All that being said, my classroom isn’t some “hippy-dippy” place where we all sing Kumbaya.  Nurturing and welcoming does not mean easy and/or unstructured.  In my class, I adhere to discipline-based art education, guided by SOL foundations and strategically cumulative curricula.  I am also conscientious of visual culture, because the world my students are growing up in has changed a great deal since I was their age.  Regardless of what subject one teaches; if it is not made relevant to students’ everyday lives, there is little to no likelihood that they will retain the concepts long-term.

It isn’t generally all that hard to get most students to be intrinsically motivated to succeed in art.  The motivations for striving to succeed in art can be extrinsic, e.g. people viewing/complimenting one’s talent, creativity, insight, skill, etc.  Undeniably, public acclaim and winning contests play a role in extrinsic motivational factors.  But those same things are also what drive many away from art, fearing that they will never be able to compete with an individual they perceive as “better” or “more talented”.  I have no problem with a little healthy competition and extrinsic motivation, but if the majority of your students’ motivation is not intrinsic, than the point of education (in any subject) is missed.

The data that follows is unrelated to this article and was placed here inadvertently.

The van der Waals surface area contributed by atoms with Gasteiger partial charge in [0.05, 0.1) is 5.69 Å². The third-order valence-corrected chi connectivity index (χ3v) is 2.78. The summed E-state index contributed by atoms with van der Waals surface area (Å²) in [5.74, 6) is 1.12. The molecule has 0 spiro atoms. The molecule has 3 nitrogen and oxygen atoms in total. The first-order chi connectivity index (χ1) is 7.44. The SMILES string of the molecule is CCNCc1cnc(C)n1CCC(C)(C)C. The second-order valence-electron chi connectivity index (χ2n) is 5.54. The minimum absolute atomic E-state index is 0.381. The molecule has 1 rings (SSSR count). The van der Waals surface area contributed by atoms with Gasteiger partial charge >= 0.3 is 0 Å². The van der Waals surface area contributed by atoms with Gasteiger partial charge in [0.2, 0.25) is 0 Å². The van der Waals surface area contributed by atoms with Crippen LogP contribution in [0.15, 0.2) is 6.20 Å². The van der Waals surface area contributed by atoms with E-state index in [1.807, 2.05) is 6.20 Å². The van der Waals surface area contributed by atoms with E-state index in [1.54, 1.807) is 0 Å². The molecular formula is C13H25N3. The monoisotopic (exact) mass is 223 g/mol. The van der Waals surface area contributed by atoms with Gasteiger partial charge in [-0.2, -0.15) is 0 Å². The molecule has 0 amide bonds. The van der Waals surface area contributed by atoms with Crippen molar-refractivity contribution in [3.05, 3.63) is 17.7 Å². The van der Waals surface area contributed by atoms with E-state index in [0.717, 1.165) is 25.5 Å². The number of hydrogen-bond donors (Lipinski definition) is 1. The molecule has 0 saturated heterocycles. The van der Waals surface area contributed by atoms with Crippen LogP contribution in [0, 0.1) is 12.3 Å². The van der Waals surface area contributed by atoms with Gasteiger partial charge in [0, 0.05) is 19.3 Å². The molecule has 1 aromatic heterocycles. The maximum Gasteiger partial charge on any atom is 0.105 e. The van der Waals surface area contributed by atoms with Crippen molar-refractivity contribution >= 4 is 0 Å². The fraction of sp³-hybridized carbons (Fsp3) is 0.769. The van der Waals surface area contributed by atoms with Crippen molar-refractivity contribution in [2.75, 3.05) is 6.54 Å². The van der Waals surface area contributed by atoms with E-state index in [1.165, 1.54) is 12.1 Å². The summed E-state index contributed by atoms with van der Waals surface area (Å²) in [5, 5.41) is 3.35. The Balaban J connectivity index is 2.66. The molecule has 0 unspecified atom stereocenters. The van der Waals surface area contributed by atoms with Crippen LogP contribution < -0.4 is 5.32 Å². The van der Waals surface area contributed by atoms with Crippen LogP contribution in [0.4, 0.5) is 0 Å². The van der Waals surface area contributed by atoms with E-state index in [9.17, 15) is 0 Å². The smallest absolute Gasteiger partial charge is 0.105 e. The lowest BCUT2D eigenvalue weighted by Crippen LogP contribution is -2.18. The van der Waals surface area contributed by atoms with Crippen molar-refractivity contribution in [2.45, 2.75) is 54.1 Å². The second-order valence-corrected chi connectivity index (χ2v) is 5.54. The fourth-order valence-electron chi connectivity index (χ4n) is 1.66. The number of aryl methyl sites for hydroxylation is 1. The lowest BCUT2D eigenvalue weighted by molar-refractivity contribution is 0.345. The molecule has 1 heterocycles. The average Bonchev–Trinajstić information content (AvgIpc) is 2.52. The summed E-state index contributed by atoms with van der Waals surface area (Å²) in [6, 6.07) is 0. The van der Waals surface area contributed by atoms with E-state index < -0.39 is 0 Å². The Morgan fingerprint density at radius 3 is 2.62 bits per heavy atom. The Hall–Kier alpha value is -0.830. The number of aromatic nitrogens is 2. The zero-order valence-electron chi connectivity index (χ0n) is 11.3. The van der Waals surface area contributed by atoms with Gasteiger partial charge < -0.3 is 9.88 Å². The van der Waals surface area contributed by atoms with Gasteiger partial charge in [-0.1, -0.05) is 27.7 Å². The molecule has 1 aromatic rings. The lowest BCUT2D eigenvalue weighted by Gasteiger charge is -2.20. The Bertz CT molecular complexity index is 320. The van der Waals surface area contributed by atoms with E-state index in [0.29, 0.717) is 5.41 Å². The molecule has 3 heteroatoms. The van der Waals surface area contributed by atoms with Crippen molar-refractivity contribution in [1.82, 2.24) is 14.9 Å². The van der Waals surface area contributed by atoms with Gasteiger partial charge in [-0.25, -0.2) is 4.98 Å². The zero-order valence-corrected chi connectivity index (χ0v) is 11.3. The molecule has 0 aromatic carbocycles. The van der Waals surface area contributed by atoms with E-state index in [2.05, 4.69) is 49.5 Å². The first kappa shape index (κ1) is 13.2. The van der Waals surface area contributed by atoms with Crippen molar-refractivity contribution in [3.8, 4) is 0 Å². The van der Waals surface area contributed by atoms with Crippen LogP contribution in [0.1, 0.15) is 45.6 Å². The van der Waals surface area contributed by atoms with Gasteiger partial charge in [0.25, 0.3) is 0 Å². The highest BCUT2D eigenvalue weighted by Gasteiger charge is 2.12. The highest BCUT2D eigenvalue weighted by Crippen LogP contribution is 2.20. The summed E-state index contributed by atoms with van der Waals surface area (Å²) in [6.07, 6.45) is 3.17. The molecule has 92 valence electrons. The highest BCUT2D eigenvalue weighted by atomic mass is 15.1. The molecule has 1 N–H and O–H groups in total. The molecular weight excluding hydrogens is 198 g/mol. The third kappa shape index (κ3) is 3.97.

Most individuals find a greater reward in self-fulfillment e.g. mastering a skill, pride from one’s creation, and good old-fashioned hard work. In and of itself, the process of creating art is fun, so regardless of the finished product, it is an enjoyable experience.  When a student’s motivation is intrinsic, deeper learning occurs much more naturally.  I think of my syllabus as an exercise in educational synergy.  Connections with core subjects and everyday visual culture are seamlessly part of our daily activities.  For this reason students leave my class knowing that what they learned is applicable to far more than just making something “pretty” or “cool” looking.